Analyzing the Hacknexit

By Pete Robbins

It seems that I couldn’t have written a more piss poor prediction had I invented the Sports Illustrated curse myself. Just a few days after I blogged about Greg Hackney being one of three anglers who’d leapfrogged KVD and two others to become the top three on the Elite Series, the Cayuga event concluded with KVD on top and the Hack Attack dead last.

It’s clearly unfair to state that this represents some sort of career plummet for Hackney. His Day One catch was disqualified, and but for that he would’ve garnered some valuable points despite losing his previously substantial lead in the AOY race. The individual tournament result doesn’t reflect any decline in his fishing ability, just a lapse in his decision making ability. He’s still in 5th place in the AOY race, and while this poor finish might ultimately doom his chances of earning his second such Elite Series title, he’s still within range.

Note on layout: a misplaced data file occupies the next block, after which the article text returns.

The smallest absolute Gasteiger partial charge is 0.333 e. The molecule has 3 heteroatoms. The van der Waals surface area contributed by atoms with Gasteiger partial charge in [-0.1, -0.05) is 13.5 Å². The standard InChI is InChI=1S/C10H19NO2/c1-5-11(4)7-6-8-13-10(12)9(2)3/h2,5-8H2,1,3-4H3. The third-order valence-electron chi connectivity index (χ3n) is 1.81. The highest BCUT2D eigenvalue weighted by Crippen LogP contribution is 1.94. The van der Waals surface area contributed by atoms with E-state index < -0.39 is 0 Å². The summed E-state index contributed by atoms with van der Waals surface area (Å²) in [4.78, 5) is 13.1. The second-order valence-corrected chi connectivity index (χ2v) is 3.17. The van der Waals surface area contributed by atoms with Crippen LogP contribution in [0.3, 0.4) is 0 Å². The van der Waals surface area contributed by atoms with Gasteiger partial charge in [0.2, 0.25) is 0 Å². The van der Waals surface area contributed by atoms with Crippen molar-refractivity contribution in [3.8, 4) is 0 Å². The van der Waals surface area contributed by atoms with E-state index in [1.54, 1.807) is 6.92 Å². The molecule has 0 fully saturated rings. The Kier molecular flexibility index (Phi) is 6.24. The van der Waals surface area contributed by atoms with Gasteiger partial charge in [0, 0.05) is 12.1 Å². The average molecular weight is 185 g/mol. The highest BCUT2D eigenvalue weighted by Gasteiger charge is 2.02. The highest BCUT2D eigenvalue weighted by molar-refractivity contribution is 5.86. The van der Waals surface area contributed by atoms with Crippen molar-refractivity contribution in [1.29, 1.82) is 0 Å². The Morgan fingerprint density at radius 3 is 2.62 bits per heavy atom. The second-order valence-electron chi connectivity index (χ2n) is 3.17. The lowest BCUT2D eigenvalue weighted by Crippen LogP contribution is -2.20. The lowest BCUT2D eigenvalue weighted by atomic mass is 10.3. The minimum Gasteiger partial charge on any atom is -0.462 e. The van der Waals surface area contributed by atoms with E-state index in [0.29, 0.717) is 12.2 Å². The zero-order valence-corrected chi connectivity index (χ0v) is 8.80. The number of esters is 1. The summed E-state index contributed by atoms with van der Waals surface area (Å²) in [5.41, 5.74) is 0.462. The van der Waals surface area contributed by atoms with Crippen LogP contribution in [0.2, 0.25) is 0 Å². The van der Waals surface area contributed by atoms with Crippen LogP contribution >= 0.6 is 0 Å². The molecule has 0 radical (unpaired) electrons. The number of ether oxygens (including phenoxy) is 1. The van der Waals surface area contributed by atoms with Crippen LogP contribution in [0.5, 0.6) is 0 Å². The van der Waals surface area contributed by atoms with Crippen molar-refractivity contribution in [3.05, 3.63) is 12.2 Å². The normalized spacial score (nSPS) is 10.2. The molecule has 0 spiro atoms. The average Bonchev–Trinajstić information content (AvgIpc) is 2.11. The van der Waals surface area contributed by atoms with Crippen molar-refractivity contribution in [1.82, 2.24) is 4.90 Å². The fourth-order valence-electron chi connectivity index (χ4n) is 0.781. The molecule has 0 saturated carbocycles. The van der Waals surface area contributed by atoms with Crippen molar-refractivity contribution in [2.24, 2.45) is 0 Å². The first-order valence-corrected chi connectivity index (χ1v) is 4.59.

Where I really made the mistake, however, is assuming that KVD had dropped out on the basis of a couple of less-than-KVD-like seasons. If you read the last blog, you know that I was careful to point out that Kevin, Ike and Skeet hadn’t free-fallen to become the 97th, 98th and 99th best anglers on tour. Instead, I just suggested that perhaps they weren’t quite the dominant top three that they’d been less than a decade ago. With his second win in a seven week stretch, on two vastly different bodies of water, it’s hard to buy into the idea that VanDam is anything other than one of the best three anglers on tour at this moment, and that he should continue to be so for a very long time. A downturn of even a year can’t take that away, and as always, if you come at the king, you best not miss.

His story and Hackney's story are not strictly a matter of one rising and one falling, but rather of two anglers competing at such a high level that the difference between first and last is often negligible.